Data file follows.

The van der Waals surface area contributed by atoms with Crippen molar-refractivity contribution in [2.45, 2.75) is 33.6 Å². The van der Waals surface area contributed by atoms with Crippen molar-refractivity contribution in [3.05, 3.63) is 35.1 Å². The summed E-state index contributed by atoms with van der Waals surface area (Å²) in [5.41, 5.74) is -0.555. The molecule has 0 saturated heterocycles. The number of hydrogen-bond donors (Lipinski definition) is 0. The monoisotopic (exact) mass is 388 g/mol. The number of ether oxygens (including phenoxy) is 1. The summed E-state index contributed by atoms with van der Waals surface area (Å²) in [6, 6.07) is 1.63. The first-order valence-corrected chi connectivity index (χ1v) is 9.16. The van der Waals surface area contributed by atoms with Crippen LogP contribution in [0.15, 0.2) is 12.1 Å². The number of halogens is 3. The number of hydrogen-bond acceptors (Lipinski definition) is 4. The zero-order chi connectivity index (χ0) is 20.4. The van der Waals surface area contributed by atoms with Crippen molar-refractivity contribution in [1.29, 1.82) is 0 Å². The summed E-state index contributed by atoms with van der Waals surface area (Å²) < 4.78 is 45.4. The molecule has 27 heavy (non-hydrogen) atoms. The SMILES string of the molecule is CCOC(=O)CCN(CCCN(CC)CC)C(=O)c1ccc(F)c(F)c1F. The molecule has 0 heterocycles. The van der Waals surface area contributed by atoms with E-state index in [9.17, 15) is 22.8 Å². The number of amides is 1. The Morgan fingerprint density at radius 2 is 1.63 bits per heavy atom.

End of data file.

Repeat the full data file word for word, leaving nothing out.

The van der Waals surface area contributed by atoms with Crippen molar-refractivity contribution in [2.45, 2.75) is 33.6 Å². The van der Waals surface area contributed by atoms with Crippen molar-refractivity contribution in [3.05, 3.63) is 35.1 Å². The summed E-state index contributed by atoms with van der Waals surface area (Å²) in [5.41, 5.74) is -0.555. The molecule has 0 saturated heterocycles. The number of hydrogen-bond donors (Lipinski definition) is 0. The monoisotopic (exact) mass is 388 g/mol. The number of ether oxygens (including phenoxy) is 1. The summed E-state index contributed by atoms with van der Waals surface area (Å²) in [6, 6.07) is 1.63. The first-order valence-corrected chi connectivity index (χ1v) is 9.16. The van der Waals surface area contributed by atoms with Crippen LogP contribution in [0.15, 0.2) is 12.1 Å². The number of halogens is 3. The number of hydrogen-bond acceptors (Lipinski definition) is 4. The zero-order chi connectivity index (χ0) is 20.4. The van der Waals surface area contributed by atoms with Crippen molar-refractivity contribution in [1.29, 1.82) is 0 Å². The summed E-state index contributed by atoms with van der Waals surface area (Å²) < 4.78 is 45.4. The molecule has 27 heavy (non-hydrogen) atoms. The SMILES string of the molecule is CCOC(=O)CCN(CCCN(CC)CC)C(=O)c1ccc(F)c(F)c1F. The molecule has 0 heterocycles. The van der Waals surface area contributed by atoms with E-state index in [9.17, 15) is 22.8 Å². The number of amides is 1. The Morgan fingerprint density at radius 2 is 1.63 bits per heavy atom.